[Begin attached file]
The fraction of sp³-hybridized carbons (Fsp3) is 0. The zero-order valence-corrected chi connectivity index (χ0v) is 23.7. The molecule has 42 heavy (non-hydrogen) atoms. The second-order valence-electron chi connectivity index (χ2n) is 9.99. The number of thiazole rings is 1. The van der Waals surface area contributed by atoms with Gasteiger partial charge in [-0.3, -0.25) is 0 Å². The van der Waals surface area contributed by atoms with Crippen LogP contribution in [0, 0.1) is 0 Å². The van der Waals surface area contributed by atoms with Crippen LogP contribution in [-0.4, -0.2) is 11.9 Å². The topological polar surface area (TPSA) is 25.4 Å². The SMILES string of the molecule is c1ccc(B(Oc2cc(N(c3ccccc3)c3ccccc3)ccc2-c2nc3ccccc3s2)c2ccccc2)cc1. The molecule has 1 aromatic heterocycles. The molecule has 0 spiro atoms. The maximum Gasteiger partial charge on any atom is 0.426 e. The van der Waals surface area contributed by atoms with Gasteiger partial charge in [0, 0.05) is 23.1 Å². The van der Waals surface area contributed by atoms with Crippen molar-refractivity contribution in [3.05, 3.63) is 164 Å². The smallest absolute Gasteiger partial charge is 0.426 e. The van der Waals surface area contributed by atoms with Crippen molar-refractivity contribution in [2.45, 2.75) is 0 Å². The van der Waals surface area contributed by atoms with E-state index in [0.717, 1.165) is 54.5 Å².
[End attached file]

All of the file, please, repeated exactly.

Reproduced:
The fraction of sp³-hybridized carbons (Fsp3) is 0. The zero-order valence-corrected chi connectivity index (χ0v) is 23.7. The molecule has 42 heavy (non-hydrogen) atoms. The second-order valence-electron chi connectivity index (χ2n) is 9.99. The number of thiazole rings is 1. The van der Waals surface area contributed by atoms with Gasteiger partial charge in [-0.3, -0.25) is 0 Å². The van der Waals surface area contributed by atoms with Crippen LogP contribution in [0, 0.1) is 0 Å². The van der Waals surface area contributed by atoms with Crippen LogP contribution in [-0.4, -0.2) is 11.9 Å². The topological polar surface area (TPSA) is 25.4 Å². The SMILES string of the molecule is c1ccc(B(Oc2cc(N(c3ccccc3)c3ccccc3)ccc2-c2nc3ccccc3s2)c2ccccc2)cc1. The molecule has 1 aromatic heterocycles. The molecule has 0 spiro atoms. The maximum Gasteiger partial charge on any atom is 0.426 e. The van der Waals surface area contributed by atoms with Gasteiger partial charge in [0, 0.05) is 23.1 Å². The van der Waals surface area contributed by atoms with Crippen molar-refractivity contribution in [3.05, 3.63) is 164 Å². The smallest absolute Gasteiger partial charge is 0.426 e. The van der Waals surface area contributed by atoms with Crippen molar-refractivity contribution in [2.45, 2.75) is 0 Å². The van der Waals surface area contributed by atoms with E-state index in [0.717, 1.165) is 54.5 Å².